The city’s Parks and Recreation Advisory Board hopes to use the 36-acre plot to build additional rectangle and diamond athletic fields to accompany the heavily utilized park area off the Bristol Highway along Boone Lake. Outdoor activities present this city’s greatest opportunity for economic growth, and adding capacity can only enhance the city’s potential.
We agree with City Commissioner Todd Fowler, though, that diligent negotiations are in order with property owner Joe Wilson, given the difference between the $600,000 paid for the property five years ago and the $1.4 million maximum the commission approved last week. The city has been strict about spending on other projects — including recent “value engineering” changes to reduce costs in the Langston High School renovation — and the park expansion should be held to the same standard.
The park plan also presents an interesting dilemma for commissioners. The staff hopes to see the 36 acres designated as a recreational area by the state and federal governments. More than 30 years ago, the city received federal funding for athletic fields at what was Optimist Park on State of Franklin Road, but that funding came with certain deed restrictions requiring recreational use.
After wading through years of bureaucracy, the city successfully transferred designation to the Keefauver farm property just outside city limits on Hales Chapel Road, where the city planned to establish a new park. As Staff Writer Zach Vance reported in Saturday’s edition, changes in annexation laws have limited the city’s ability to expand in that area, so officials hope to again change the park designation from Keefauver to the Wilson property.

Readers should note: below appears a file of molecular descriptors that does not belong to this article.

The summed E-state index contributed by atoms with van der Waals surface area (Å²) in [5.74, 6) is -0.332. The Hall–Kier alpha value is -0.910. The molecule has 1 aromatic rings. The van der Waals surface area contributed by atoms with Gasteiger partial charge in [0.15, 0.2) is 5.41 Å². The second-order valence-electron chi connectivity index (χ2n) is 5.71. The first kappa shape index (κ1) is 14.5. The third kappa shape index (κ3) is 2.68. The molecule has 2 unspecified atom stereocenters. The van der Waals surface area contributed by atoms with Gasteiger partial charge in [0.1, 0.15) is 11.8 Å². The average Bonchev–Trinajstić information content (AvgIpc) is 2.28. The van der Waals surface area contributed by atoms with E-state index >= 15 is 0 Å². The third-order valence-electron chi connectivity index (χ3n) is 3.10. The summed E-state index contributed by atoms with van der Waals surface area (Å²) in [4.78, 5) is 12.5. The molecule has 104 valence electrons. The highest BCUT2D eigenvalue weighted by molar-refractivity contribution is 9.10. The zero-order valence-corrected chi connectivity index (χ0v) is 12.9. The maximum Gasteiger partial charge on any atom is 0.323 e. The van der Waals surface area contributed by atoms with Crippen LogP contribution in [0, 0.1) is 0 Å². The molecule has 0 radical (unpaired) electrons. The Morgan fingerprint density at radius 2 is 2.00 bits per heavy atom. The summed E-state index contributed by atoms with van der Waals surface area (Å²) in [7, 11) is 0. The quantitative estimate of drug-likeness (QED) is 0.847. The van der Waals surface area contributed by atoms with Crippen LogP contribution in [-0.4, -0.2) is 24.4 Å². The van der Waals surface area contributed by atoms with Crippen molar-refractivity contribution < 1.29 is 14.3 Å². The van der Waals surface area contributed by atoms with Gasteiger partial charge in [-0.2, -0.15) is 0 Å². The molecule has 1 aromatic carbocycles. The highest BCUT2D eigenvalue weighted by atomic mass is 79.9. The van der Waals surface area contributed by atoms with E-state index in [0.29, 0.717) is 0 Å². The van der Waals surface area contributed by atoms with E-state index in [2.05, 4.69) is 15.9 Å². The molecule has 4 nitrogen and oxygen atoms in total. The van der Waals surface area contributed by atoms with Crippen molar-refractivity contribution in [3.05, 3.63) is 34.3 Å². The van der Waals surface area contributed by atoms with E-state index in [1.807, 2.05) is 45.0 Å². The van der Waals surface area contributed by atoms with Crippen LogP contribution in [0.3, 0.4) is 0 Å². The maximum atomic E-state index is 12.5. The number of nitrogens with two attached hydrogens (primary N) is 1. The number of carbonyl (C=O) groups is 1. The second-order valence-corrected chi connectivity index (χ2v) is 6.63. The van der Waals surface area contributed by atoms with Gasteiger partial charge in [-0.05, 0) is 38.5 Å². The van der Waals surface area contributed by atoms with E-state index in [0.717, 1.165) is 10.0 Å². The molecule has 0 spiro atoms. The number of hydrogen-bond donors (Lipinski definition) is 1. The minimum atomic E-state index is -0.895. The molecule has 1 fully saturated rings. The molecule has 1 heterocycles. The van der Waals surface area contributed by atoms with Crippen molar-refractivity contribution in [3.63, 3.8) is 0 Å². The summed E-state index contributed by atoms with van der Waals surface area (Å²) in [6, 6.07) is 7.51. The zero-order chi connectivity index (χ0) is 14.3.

Such a scheme makes perfect sense. The city has to be practical in maintaining that designation.
Not far from the Keefauver land, the city also is exploring the possibility of a partnership with Washington County to build a joint sports complex at the property where the county’s new Boones Creek school is under construction. Great. The two government entities should be working together for such mutual benefit.
But we would hate to see the city give up on the Keefauver property as a recreational space over the long haul. Mayor David Tomita mentioned the possibility of selling the land once the park designation encumbrance is lifted.
While annexation may be stagnant, the city’s limits already have expanded that direction enough to warrant a park west of Interstate 26 in Boones Creek. Thousands of existing city residents in northwest Johnson City would benefit from a nearby park. A full-service park comparable to Winged Deer and Willow Springs also could improve the potential for infill residential growth within the city’s existing boundaries. Parks and schools are among the chief amenities homebuyers, developers and businesses consider for location.
The city should hold on to the Keefauver property at least until a clearer picture emerges about the Boones Creek-Gray area’s prospects.